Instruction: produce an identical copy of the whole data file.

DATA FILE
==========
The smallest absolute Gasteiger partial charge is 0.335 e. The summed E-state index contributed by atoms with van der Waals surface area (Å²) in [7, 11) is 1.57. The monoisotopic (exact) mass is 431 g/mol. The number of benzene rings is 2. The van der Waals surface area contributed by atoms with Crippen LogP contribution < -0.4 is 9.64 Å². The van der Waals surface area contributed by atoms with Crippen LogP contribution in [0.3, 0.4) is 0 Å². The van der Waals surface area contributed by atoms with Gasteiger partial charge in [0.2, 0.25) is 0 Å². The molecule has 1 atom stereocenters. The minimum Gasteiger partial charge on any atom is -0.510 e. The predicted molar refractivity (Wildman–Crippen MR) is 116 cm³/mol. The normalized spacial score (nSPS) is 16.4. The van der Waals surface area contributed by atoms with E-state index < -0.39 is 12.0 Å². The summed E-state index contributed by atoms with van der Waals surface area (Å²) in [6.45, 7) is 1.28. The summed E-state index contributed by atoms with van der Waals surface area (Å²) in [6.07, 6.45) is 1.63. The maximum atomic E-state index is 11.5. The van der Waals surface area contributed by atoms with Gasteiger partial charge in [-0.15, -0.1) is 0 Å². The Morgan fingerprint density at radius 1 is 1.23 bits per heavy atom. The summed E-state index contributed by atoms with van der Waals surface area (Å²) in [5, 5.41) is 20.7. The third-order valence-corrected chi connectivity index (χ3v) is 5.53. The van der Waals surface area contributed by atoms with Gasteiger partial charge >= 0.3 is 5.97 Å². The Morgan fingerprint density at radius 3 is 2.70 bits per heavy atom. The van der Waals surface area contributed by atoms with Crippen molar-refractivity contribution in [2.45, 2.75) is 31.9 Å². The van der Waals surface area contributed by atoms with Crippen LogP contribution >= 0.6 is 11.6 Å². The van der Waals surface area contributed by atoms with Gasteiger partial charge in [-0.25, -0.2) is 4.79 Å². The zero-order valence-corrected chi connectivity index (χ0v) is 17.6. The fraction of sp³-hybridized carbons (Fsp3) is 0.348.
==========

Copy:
The smallest absolute Gasteiger partial charge is 0.335 e. The summed E-state index contributed by atoms with van der Waals surface area (Å²) in [7, 11) is 1.57. The monoisotopic (exact) mass is 431 g/mol. The number of benzene rings is 2. The van der Waals surface area contributed by atoms with Crippen LogP contribution < -0.4 is 9.64 Å². The van der Waals surface area contributed by atoms with Crippen LogP contribution in [0.3, 0.4) is 0 Å². The van der Waals surface area contributed by atoms with Gasteiger partial charge in [0.2, 0.25) is 0 Å². The molecule has 1 atom stereocenters. The minimum Gasteiger partial charge on any atom is -0.510 e. The predicted molar refractivity (Wildman–Crippen MR) is 116 cm³/mol. The normalized spacial score (nSPS) is 16.4. The van der Waals surface area contributed by atoms with E-state index < -0.39 is 12.0 Å². The summed E-state index contributed by atoms with van der Waals surface area (Å²) in [6.45, 7) is 1.28. The summed E-state index contributed by atoms with van der Waals surface area (Å²) in [6.07, 6.45) is 1.63. The maximum atomic E-state index is 11.5. The van der Waals surface area contributed by atoms with Gasteiger partial charge in [-0.15, -0.1) is 0 Å². The Morgan fingerprint density at radius 1 is 1.23 bits per heavy atom. The summed E-state index contributed by atoms with van der Waals surface area (Å²) in [5, 5.41) is 20.7. The third-order valence-corrected chi connectivity index (χ3v) is 5.53. The van der Waals surface area contributed by atoms with Gasteiger partial charge >= 0.3 is 5.97 Å². The Morgan fingerprint density at radius 3 is 2.70 bits per heavy atom. The van der Waals surface area contributed by atoms with Crippen molar-refractivity contribution in [2.45, 2.75) is 31.9 Å². The van der Waals surface area contributed by atoms with Crippen LogP contribution >= 0.6 is 11.6 Å². The van der Waals surface area contributed by atoms with Gasteiger partial charge in [-0.25, -0.2) is 4.79 Å². The zero-order valence-corrected chi connectivity index (χ0v) is 17.6. The fraction of sp³-hybridized carbons (Fsp3) is 0.348.